THERE is nothing which has done so much to place cookery on an improved basis as the almost universal introduction of accurate methods in measuring. A generation or two ago each household had its favorite cups and spoons of varying sizes which helped as guides in measuring. It was in these days that one often heard the statement, "Cooks are born, not made." Good judgment coupled with experience taught some to measure by sight, which was a step towards good results, but the vast majority needed definite guides. Thus arose the necessity of uniform measuring cups and spoons which are an essential in every kitchen.

Necessary Utensils for Correct Measurements.

Necessary Utensils for Correct Measurements.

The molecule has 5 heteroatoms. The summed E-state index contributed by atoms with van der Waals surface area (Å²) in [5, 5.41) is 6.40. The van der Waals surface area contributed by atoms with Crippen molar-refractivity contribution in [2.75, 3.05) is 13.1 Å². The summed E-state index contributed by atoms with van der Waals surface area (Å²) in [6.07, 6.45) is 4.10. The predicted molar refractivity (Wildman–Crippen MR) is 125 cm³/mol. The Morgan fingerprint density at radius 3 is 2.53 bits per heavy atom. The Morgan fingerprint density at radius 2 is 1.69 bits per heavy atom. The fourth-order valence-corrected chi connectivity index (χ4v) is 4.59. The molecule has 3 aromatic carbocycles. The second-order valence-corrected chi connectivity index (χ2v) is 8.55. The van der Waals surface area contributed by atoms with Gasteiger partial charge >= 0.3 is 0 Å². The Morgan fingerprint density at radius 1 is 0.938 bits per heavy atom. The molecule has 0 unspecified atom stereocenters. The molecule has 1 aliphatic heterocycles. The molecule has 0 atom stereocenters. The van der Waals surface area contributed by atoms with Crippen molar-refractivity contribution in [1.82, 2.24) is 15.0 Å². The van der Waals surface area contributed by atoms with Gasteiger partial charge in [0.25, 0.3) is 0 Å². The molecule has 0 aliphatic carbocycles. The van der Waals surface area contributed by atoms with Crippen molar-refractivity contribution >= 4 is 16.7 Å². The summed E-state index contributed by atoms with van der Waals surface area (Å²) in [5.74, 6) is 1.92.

Measuring cups (holding one-half pint), divided into quarters or thirds, are made of tin, graniteware, or glass and may be bought of any dealer in kitchen furnishings or at large department stores. Measuring spoons come in two sizes, the smaller of which is called a teaspoon, the larger a tablespoon. Mixing spoons, which are somewhat larger than tablespoons, should not be confounded with them. A case knife, which is used for levelling as well as dividing ingredients, is also necessary to make measuring as accurate as is possible.

All ingredients are measured level.

A cupful is measured level.

A tablespoonful is measured level.

A teaspoonful is measured level.